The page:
Senate Democrats, Hollywood Likely To Continue Oil Conspiracy Probes

in Energy/News/Government

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By Kevin Killough, State Energy Reporter
Kevin@CowboyState Daily.com

Despite years of efforts to prove a conspiracy on the part of oil companies to deceive the public about climate change, it appears Democrats in the U.S. Senate are poised to pick up where House Democrats left off last year. 

Job postings on the Senate website hint that the Senate Budget Committee will continue the effort.  

Activist Coordination

Will Allison, spokesperson for Energy In Depth (EID), told Cowboy State Daily that the real conspiracy is coordination between activists and elected officials on these investigations.

Energy In Depth is an online resource hosted by the Independent Petroleum Association of America. 

Fox News reported in August that Hollywood celebrity Leonardo DiCaprio was an integral part of the climate litigation campaign.

Through open records litigation, the outlet obtained emails showing that DiCaprio’s nonprofit foundation funneled money to a law firm that was leading the nationwide climate nuisance lawsuits. 

This “further demonstrates that the climate litigation campaign is a coordinated, national effort, rather than a loose collection of state and local cases,” Allison said. 

A study published last week in the journal Science assessed ExxonMobile internal climate models and found them to be accurate. 

Various comments in the media and emails by company officials, however, expressed uncertainty about the models. 

The study’s conclusion is that they knew about global warming and ignored it. 

Exxon spokesperson told E&E News that the company’s research into global warming produced nearly 150 papers, including 50 peer-reviewed publications, all of which the company made publicly available.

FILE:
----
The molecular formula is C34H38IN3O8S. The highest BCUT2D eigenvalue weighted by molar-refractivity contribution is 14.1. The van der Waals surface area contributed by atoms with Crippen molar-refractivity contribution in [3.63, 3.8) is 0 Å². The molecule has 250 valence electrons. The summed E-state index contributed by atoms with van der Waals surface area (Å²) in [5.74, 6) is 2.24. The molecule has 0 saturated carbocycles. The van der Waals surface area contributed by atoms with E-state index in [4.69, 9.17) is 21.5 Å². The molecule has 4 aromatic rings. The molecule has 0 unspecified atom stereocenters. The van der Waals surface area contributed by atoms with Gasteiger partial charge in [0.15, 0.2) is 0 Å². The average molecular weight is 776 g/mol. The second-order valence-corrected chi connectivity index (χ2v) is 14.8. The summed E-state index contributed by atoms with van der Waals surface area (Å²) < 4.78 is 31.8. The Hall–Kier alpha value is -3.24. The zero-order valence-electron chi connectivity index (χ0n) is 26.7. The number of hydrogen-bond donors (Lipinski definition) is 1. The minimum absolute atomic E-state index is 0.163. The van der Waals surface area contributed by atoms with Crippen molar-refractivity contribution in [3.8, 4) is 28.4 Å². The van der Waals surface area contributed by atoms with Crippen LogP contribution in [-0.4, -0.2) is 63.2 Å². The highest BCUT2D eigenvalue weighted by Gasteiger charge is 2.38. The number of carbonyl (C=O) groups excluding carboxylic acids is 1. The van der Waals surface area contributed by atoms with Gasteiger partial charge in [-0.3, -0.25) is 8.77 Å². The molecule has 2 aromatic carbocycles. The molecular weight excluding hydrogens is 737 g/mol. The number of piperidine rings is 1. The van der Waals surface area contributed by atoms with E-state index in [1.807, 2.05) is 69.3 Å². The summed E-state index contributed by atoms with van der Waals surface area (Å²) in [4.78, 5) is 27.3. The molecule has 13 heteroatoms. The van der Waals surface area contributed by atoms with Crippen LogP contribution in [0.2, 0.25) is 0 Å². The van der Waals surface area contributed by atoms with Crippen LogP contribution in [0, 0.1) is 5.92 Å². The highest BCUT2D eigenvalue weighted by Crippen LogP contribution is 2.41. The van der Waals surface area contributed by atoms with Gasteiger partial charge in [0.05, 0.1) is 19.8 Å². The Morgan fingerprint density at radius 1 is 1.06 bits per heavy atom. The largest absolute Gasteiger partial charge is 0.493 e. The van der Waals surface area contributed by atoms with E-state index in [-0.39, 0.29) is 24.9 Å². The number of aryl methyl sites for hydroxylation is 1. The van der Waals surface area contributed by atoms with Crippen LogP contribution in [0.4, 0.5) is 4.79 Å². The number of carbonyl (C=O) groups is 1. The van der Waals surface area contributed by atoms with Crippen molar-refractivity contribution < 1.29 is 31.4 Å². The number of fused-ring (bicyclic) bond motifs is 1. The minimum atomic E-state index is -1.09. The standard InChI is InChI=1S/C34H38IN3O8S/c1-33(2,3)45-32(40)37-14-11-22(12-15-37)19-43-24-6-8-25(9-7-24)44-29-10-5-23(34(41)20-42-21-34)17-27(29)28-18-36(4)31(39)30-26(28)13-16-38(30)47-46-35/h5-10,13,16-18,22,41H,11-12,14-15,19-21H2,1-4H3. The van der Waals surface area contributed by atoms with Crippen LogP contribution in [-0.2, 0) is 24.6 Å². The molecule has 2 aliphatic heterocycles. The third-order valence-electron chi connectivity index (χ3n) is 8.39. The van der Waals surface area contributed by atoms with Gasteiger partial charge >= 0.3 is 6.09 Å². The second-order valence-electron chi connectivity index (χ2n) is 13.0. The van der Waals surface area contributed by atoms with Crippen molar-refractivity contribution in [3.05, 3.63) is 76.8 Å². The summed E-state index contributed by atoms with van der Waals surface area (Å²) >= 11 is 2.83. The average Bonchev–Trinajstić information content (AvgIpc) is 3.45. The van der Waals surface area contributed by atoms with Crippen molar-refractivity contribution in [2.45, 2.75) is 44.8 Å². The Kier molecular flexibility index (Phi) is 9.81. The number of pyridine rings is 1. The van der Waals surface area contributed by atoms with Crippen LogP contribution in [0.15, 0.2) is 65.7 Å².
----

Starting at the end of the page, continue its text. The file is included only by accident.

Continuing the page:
“This is just the next page in their failing playbook as they seek to stay relevant,” Mandi Risko, spokesperson for EID, wrote on the EID Climate and Environment blog. 

Job Postings

Incoming Senate Budget Committee Chair Sheldon Whitehouse, D-Rhode Island, who is taking over the position held by Sen. Bernie Sanders, I-Vermont, has long been an outspoken supporter of investigating the alleged wrongdoings of oil companies.

The job postings suggest he may resume the investigations when he takes the gavel from Sanders. 

One job posting for a “climate policy expert” for the incoming Senate Budget Committee majority seeks someone “with a deep background in climate and environmental matters.” 

Another posting seeks an oversight director. 

“Ideal candidates will have experience working on corporate accountability issues, particularly with respect to the fossil fuel industry, climate change and identifying sources of dark money in political influencing campaigns,” the job posting, which is no longer listed, stated. 

Digging For Disinformation

Considering how an investigation by Democrats in the U.S. House last year turned out, some thought the effort had finally come to an end. 

The U.S. House Committee On Oversight and Reform promised a “bombshell” report from its investigation into oil companies, which Rep. Ro Khanna, D-California, who led the investigation, claimed were spreading “climate disinformation” and resisting action to address the problem. 

When it was released in December, the report offered little of what Khanna promised, and he held no press conference when the report was released. 

Khanna had told The Intercept he would release all the subpoenaed documents to the Senate so the investigation could continue. However, the documents weren’t released, nor were letters sent to the White House to ask the Biden administration to take up the investigation. 

This is likely the end of that investigation. 

“Democrats on the House Oversight Committee have chosen not to refer their investigation of energy companies to the Senate for good reason – there’s nothing there,” Allison said.  

‘Lot Of Noise’ 

The investigations into an alleged conspiracy among oil companies to deceive the public go back at least a decade.  

Rob Wallace, former staff director for the U.S. Senate Energy and Natural Resources Committee and Assistant Secretary for Fish and Wildlife and Parks at the U.S. Department of the Interior, told Cowboy State Daily these investigations regularly come up, despite little in the way of results to show for the efforts. 

“Nothing much ever comes of it. It’s just a lot of noise,” Wallace said. 

Counterproductive

Allison said that these campaigns are part of a lot of “mixed messages” coming out of Washington, D.C. 

On one hand, oil companies are told to increase oil and gas production to lower energy prices, and then constantly demonized for what they do produce, he said. So, investors are wary, capital is scarce and consumers continue to pay high prices for gasoline and natural gas. 

“Activists behind the climate litigation movement refuse to let their oversight dreams die, even if they are counterproductive to the top issues facing American households today,” Allison said.

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